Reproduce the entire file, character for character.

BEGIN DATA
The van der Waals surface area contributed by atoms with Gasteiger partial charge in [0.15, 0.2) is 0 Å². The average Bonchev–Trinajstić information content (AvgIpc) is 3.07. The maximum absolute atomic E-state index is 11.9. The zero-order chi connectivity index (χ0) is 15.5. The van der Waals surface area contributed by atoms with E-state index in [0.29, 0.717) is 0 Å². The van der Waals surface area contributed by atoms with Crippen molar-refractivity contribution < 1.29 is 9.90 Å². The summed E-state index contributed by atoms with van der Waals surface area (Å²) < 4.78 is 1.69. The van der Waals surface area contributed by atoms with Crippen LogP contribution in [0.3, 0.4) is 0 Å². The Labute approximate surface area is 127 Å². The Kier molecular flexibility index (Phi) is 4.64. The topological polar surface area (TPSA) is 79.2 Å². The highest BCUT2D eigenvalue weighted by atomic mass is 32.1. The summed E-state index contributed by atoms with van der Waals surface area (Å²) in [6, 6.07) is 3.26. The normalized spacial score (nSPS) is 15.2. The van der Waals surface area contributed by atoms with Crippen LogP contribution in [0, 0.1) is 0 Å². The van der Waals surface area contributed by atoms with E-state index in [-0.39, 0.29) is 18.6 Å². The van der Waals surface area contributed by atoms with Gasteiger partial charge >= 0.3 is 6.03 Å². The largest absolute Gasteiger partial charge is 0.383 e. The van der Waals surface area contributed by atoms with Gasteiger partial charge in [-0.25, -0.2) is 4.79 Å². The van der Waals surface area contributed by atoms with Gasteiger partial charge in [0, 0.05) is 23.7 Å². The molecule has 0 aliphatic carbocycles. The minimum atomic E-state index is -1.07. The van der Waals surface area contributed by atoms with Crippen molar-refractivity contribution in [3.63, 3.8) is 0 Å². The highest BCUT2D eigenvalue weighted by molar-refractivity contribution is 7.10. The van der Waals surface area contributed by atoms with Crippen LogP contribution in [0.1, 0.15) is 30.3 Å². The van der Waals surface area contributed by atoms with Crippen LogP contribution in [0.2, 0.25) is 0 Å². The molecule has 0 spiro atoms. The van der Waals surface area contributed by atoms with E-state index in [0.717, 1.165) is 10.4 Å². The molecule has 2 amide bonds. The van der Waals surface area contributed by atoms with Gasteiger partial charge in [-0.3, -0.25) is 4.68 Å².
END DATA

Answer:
The van der Waals surface area contributed by atoms with Gasteiger partial charge in [0.15, 0.2) is 0 Å². The average Bonchev–Trinajstić information content (AvgIpc) is 3.07. The maximum absolute atomic E-state index is 11.9. The zero-order chi connectivity index (χ0) is 15.5. The van der Waals surface area contributed by atoms with E-state index in [0.29, 0.717) is 0 Å². The van der Waals surface area contributed by atoms with Crippen molar-refractivity contribution < 1.29 is 9.90 Å². The summed E-state index contributed by atoms with van der Waals surface area (Å²) < 4.78 is 1.69. The van der Waals surface area contributed by atoms with Crippen LogP contribution in [0.3, 0.4) is 0 Å². The Labute approximate surface area is 127 Å². The Kier molecular flexibility index (Phi) is 4.64. The topological polar surface area (TPSA) is 79.2 Å². The highest BCUT2D eigenvalue weighted by atomic mass is 32.1. The summed E-state index contributed by atoms with van der Waals surface area (Å²) in [6, 6.07) is 3.26. The normalized spacial score (nSPS) is 15.2. The van der Waals surface area contributed by atoms with Crippen LogP contribution in [0, 0.1) is 0 Å². The van der Waals surface area contributed by atoms with E-state index in [-0.39, 0.29) is 18.6 Å². The van der Waals surface area contributed by atoms with Gasteiger partial charge >= 0.3 is 6.03 Å². The largest absolute Gasteiger partial charge is 0.383 e. The van der Waals surface area contributed by atoms with Gasteiger partial charge in [-0.25, -0.2) is 4.79 Å². The van der Waals surface area contributed by atoms with Gasteiger partial charge in [0, 0.05) is 23.7 Å². The molecule has 0 aliphatic carbocycles. The minimum atomic E-state index is -1.07. The van der Waals surface area contributed by atoms with Crippen molar-refractivity contribution in [3.63, 3.8) is 0 Å². The highest BCUT2D eigenvalue weighted by molar-refractivity contribution is 7.10. The van der Waals surface area contributed by atoms with Crippen LogP contribution in [0.1, 0.15) is 30.3 Å². The van der Waals surface area contributed by atoms with Crippen LogP contribution in [0.2, 0.25) is 0 Å². The molecule has 0 spiro atoms. The van der Waals surface area contributed by atoms with E-state index in [0.717, 1.165) is 10.4 Å². The molecule has 2 amide bonds. The van der Waals surface area contributed by atoms with Gasteiger partial charge in [-0.3, -0.25) is 4.68 Å².